Gold: Security, Liquidity and Diversification

By: Adrian Ash | Fri, May 8, 2009
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"I know the Government are intent on decimating the country's gold reserves...to replace them with a whole series of overseas currencies. [Yet] they are not only selling gold but devaluing our remaining gold supplies by announcing their intention to sell in advance, which leads to a lower price on sale..."

Nick Gibb MP, debating the UK Finance Bill, 13 May 1999

IT WAS TEN YEARS ago to the day this Thursday that Gordon Brown shocked the gold market (not to mention the newspaper sub's) by pre-announcing a huge 400-tonne sale from the UK's reserves.

Gold Prices fell on the news...losing 2% for the day and dropping one-eighth to fresh 20-year lows by the time the Treasury's auctions actually started that autumn.

And this week, to mark the occasion - and mark it almost alone - the Financial Times said that "Europe's central banks are $40bn poorer than they might have been after they followed the British move."

No, not quite. Because the gold that they sold - a total of 3,811 tonnes by all accounts - could only become money on sale. Until then, it was just gold to them, and holding it didn't make Europe's central banks any richer. It would simply mean they had 3,811 extra tonnes of gold in the vault.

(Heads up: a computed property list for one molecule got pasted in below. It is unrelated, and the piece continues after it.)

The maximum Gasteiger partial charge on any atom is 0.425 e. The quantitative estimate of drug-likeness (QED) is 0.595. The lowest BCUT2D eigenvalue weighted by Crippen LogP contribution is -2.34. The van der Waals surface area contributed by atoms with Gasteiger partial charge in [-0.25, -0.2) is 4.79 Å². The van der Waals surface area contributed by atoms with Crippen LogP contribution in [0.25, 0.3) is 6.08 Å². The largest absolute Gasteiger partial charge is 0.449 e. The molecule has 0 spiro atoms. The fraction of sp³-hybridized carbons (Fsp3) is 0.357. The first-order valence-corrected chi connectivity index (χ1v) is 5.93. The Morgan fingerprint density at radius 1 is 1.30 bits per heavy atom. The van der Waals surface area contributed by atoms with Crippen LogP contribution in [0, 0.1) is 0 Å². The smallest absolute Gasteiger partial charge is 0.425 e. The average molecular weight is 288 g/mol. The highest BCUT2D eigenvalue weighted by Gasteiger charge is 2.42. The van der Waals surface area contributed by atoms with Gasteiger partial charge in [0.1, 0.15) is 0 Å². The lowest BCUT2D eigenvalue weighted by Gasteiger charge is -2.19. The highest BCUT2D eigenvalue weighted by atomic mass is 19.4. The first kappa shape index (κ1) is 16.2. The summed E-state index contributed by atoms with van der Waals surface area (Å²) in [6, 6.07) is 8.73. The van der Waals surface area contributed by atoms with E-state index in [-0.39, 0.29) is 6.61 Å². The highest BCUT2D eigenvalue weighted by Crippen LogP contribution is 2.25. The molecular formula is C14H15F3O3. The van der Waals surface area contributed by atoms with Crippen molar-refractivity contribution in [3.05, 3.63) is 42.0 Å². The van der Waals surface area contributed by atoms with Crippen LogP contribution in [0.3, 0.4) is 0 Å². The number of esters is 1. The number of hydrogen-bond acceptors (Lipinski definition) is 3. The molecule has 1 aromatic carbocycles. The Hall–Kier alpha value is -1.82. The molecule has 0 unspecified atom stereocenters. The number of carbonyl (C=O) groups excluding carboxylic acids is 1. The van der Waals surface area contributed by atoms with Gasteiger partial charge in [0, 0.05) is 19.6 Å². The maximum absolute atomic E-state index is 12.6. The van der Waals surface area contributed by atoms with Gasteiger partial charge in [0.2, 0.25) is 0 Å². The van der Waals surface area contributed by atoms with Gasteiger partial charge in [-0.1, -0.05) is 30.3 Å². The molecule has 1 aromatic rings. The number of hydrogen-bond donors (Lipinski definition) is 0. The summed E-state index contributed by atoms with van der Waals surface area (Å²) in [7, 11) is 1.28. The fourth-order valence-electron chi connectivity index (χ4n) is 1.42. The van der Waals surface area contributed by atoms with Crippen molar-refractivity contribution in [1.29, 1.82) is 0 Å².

Which is a very different thing from holding an extra $40 billion.

"What is the rationale for holding gold, a non-interest bearing asset, given that there is no more official role for gold since the collapse of the gold exchange standard?"

So asked Hervé Hannoun of the Banque de France during the FT's Gold Conference in mid-2000. As you can guess, it was a rhetorical flourish. Because nine months after signing the "Washington Agreement" to cap central-bank gold sales at 400 tonnes per year - a pact sparked by Gordon Brown's indiscreet selling and which in turn sparked a sharp rise as the threat of indiscriminate selling fell back - the Frenchman in fact had answers aplenty.

"First, security: the absence of any credit risk is an intrinsic quality of gold. Gold offers full security as long as it is properly stowed in central banks' vaults.